What's interesting though, is that iPhoto does remember your Raw adjustments made in Camera Raw. If you double-click the thumbnail again, it opens it in Camera Raw with your previous settings in place. [Update from a reader: it's actually Camera Raw that remembers your settings. Thanks Rafa]

If you want to edit your Raw file in iPhoto using the Adjust palette, you can go back and change the preference. But I prefer to leave the preference setting as it is and simply Option double-click to switch to iPhoto's editor, or CTRL-click on the thumbnail and choose either "Edit in a separate window" or "Edit using full screen." In my testing, I seemed to be working with the original Raw data using these options, opposed to building upon any instructions I've added using Camera Raw.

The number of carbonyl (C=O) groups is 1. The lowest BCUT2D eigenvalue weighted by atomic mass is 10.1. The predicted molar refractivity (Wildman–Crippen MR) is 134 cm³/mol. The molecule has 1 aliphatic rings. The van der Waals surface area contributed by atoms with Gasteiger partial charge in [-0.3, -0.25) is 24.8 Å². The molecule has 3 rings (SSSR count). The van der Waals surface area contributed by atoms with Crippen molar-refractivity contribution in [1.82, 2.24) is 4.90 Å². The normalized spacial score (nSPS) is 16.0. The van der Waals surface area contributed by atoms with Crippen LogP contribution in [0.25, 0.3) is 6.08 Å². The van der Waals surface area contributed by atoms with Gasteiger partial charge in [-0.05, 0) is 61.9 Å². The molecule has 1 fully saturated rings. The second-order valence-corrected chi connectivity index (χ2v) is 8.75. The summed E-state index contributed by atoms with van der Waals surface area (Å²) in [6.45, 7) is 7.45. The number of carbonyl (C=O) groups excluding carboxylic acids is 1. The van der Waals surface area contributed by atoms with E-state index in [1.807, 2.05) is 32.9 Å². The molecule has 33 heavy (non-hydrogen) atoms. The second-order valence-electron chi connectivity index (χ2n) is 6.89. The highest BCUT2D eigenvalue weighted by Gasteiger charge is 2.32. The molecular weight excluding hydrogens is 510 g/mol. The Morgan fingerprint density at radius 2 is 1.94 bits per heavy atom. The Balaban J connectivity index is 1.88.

Now, if I uncheck the Use Raw files with external editor option, iPhoto 6 behaves just as it did in iPhoto 5 -- I'm working with a Jpeg interpretation of the Raw file, and my changes are saved back to iPhoto 6.

There's more to discover here, but I hope this gives you a good start with the editing options for your Raw files. If you would like my overall initial take on this application, take a look at iPhoto 6 First Impressions.

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Morning Light in the City

SF Buildings

One of the great things about travel is taking advantage of the high vantage points that hotel windows provide. Usually I'm enamored with shooting at twilight, capturing the last light in an inky blue sky while building lights begin to illuminate the foreground. But one morning, I left the curtains open and was reminded that dawn light adds new dimensions to cityscapes.

This shot of Glide Memorial Church was recorded at 7:45 am from the 12th floor of the Hilton across the street. A few hours later, everything had flattened out and there wasn't a good shot in sight.